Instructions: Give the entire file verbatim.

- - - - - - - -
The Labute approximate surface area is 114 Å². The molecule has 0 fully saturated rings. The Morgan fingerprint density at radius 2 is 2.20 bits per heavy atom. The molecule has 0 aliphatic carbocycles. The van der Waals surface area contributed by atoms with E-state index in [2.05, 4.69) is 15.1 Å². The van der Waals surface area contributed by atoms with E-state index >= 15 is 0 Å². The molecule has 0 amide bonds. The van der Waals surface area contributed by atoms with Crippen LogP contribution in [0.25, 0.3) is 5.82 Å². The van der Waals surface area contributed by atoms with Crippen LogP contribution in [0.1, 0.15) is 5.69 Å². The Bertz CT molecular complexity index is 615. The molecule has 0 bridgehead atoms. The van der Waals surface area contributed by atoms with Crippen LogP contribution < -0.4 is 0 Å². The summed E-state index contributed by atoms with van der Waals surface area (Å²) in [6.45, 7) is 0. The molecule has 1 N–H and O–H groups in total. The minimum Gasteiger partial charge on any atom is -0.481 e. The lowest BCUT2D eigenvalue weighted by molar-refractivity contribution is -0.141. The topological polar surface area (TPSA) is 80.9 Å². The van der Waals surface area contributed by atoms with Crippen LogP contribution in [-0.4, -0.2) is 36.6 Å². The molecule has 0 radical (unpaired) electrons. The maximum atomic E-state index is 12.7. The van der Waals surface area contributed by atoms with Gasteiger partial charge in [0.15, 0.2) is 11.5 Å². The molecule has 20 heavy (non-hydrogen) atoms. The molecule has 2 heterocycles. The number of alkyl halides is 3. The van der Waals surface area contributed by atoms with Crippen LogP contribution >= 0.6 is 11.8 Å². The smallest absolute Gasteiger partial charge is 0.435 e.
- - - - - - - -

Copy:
The Labute approximate surface area is 114 Å². The molecule has 0 fully saturated rings. The Morgan fingerprint density at radius 2 is 2.20 bits per heavy atom. The molecule has 0 aliphatic carbocycles. The van der Waals surface area contributed by atoms with E-state index in [2.05, 4.69) is 15.1 Å². The van der Waals surface area contributed by atoms with E-state index >= 15 is 0 Å². The molecule has 0 amide bonds. The van der Waals surface area contributed by atoms with Crippen LogP contribution in [0.25, 0.3) is 5.82 Å². The van der Waals surface area contributed by atoms with Crippen LogP contribution in [0.1, 0.15) is 5.69 Å². The Bertz CT molecular complexity index is 615. The molecule has 0 bridgehead atoms. The van der Waals surface area contributed by atoms with Crippen LogP contribution < -0.4 is 0 Å². The summed E-state index contributed by atoms with van der Waals surface area (Å²) in [6.45, 7) is 0. The molecule has 1 N–H and O–H groups in total. The minimum Gasteiger partial charge on any atom is -0.481 e. The lowest BCUT2D eigenvalue weighted by molar-refractivity contribution is -0.141. The topological polar surface area (TPSA) is 80.9 Å². The van der Waals surface area contributed by atoms with Crippen LogP contribution in [-0.4, -0.2) is 36.6 Å². The molecule has 0 radical (unpaired) electrons. The maximum atomic E-state index is 12.7. The van der Waals surface area contributed by atoms with Gasteiger partial charge in [0.15, 0.2) is 11.5 Å². The molecule has 20 heavy (non-hydrogen) atoms. The molecule has 2 heterocycles. The number of alkyl halides is 3. The van der Waals surface area contributed by atoms with Crippen LogP contribution >= 0.6 is 11.8 Å². The smallest absolute Gasteiger partial charge is 0.435 e.